14. Seems to me the issue is about government transparency, and the issue of politeness is secondary. Ida B. Wells also got accused of being confrontational.

  15. I wonder if Council Member Braithwaite read the referenced report. If he had, one of its conclusions was that the city’s Healthy Work Environment Policy has been used as a weapon to harm people over simple disagreements. That seems to be what Braithwaite is implying here.

    The real issue is about transparency and the dysfunctional culture of local government. We elect City Council Members to represent the public interest. About 80% of City staff are not Evanston residents. Even with this fact, the vast majority serve our city well. But there are a sizeable minority, many in the most senior positions who appear to act against the interests of the people who live in Evanston. Council Member Kelly seems to be representing all of us who want greater transparency and accountability.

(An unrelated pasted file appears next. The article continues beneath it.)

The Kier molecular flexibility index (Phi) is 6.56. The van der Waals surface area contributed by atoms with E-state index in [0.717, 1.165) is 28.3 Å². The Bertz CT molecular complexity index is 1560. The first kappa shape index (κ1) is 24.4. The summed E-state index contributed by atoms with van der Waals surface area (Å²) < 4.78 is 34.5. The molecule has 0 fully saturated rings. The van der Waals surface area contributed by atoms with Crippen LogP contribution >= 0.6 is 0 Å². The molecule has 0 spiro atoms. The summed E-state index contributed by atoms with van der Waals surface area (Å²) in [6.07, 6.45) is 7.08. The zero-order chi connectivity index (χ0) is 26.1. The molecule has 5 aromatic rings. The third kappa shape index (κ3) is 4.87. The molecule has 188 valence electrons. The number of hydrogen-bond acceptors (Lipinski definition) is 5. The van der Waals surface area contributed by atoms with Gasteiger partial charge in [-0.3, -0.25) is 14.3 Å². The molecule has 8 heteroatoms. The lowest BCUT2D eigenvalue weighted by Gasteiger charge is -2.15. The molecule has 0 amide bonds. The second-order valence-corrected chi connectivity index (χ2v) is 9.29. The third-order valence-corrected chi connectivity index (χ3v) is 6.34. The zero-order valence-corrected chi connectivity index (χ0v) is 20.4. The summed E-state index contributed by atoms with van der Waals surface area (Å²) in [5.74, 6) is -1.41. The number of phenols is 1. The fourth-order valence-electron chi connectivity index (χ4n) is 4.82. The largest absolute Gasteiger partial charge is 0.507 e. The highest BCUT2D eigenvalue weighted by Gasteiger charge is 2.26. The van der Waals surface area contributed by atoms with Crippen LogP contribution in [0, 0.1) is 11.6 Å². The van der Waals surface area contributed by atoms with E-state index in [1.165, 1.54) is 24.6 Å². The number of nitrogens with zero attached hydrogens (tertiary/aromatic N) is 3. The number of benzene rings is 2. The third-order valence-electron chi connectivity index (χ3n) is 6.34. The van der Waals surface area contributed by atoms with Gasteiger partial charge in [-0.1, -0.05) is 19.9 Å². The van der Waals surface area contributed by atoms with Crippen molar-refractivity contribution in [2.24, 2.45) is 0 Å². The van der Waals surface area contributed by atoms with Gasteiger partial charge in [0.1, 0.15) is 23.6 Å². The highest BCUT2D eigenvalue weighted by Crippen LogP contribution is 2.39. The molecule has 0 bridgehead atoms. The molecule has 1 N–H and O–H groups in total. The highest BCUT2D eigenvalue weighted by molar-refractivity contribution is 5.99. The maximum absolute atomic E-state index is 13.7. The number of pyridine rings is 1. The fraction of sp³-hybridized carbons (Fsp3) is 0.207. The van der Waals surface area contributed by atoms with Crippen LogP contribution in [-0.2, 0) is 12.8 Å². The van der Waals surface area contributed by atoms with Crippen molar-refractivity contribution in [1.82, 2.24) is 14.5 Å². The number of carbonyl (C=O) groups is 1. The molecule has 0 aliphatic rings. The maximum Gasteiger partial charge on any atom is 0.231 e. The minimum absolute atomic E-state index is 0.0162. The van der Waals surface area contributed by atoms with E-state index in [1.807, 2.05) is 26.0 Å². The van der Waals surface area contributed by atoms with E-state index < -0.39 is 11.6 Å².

This is an unwise and cheap attempt by the Evanston City Manager to portray a dedicated Council Member in the most unfavorable light. I think this further confirms the inexperience of the interim City Manager. This is not good for Evanston.

    1. I think if we want a healthy workplace culture, the principles must apply to everyone. If this hasn’t happened in the last, that was a mistake that should not be repeated in this situation.
      I’m not ready to jump on the “ends justify the means” argument in defense of alleged uncivil behavior. While this Council Member’s advocacy for accountability may be admirable, the reported behavior is completely unacceptable. Others have stated “the city staff work for us.” Agreed. Then we should behave like people we’d want to work for.

  16. A YouTube video entitled “ Clare Kelly, fights with everyone “ might be of interest to readers.

    1. What also might be of interest…brought to you by Steve Hagerty and the dark money group “Evanston Together”
      Cheers to elected leaders who actually fight for the residents. They are far and few between.

  17. I am ashamed and embarrassed to be represented by this person on the city council.

    We have so much evidence of this behavior consistently and I do not believe a word this CM is saying for this story.

    Kudos to the Interim City Manager.

    We will not get any talented person to come here if this is what they can expect from elected officials.

    As a former elected official in another jurisdiction, I am horrified to see this behavior consistently from this same person.